The former Universiti Kebangsaan Malaysia political science lecturer said with the revised quota, the bumiputra allocation will increase the number of students from 22,500 to 36,000.
He said, in comparison, the number of non-Malays will increase by only 1,500 students, beyond the current 2,500.
“I’m taken aback by the Cabinet’s decision. We have failed to move forward. It appears as though the Cabinet was not prepared to take a bold decision in increasing the intake of non-Malay students, particularly Indians.”
Education Minister Dr Maszlee Malik, in defending the new policy, said all students deserve a “better opportunity” when they apply for matriculation placement, adding that “the bumiputras will still enjoy their 90% quota”.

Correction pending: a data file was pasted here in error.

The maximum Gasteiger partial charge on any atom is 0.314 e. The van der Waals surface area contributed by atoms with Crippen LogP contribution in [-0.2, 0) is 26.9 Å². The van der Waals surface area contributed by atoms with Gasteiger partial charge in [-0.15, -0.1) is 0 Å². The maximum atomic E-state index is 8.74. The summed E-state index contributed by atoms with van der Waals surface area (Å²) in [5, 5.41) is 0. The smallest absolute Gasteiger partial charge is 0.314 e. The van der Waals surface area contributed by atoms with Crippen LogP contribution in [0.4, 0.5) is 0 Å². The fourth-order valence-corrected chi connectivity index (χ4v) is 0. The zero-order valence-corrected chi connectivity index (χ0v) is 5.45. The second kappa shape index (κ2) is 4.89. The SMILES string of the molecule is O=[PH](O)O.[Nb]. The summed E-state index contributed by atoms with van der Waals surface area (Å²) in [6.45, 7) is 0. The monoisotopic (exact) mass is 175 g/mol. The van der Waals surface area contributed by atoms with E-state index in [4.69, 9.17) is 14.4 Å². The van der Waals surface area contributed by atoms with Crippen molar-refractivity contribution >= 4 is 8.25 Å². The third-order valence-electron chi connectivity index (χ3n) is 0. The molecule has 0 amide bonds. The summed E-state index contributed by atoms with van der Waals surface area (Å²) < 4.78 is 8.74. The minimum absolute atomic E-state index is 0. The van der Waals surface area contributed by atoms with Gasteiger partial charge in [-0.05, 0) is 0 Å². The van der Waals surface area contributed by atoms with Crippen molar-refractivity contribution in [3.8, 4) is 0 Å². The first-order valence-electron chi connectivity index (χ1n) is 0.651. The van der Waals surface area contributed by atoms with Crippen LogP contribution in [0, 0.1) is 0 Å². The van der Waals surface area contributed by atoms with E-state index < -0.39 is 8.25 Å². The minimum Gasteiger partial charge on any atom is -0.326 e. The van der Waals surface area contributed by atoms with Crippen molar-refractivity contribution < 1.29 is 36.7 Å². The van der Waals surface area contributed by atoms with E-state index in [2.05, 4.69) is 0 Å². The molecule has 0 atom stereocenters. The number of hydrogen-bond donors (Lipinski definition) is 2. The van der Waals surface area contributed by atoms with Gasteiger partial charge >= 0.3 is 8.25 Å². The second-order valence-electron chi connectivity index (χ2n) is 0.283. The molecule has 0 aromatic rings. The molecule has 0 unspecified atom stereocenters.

Dr Maszlee reportedly said the increased intake for matriculation students was based on a Cabinet decision to get more students into tertiary education and to accord all races equal opportunity.
He also said the Cabinet had instructed his ministry to discuss with the Finance Ministry the government’s burden in bearing the cost of the increased number of matriculation places.
This looks like another case of putting the cart before the horse. Announce first and work out the maths later.
Instead of emphasising need-based programmes, the government has, instead, strengthened a race-based system.
As a student at university, I was often queried by my well-intentioned Malay varsity mates about which scholarship I had obtained. I jokingly told them it was FAMA – father and mother.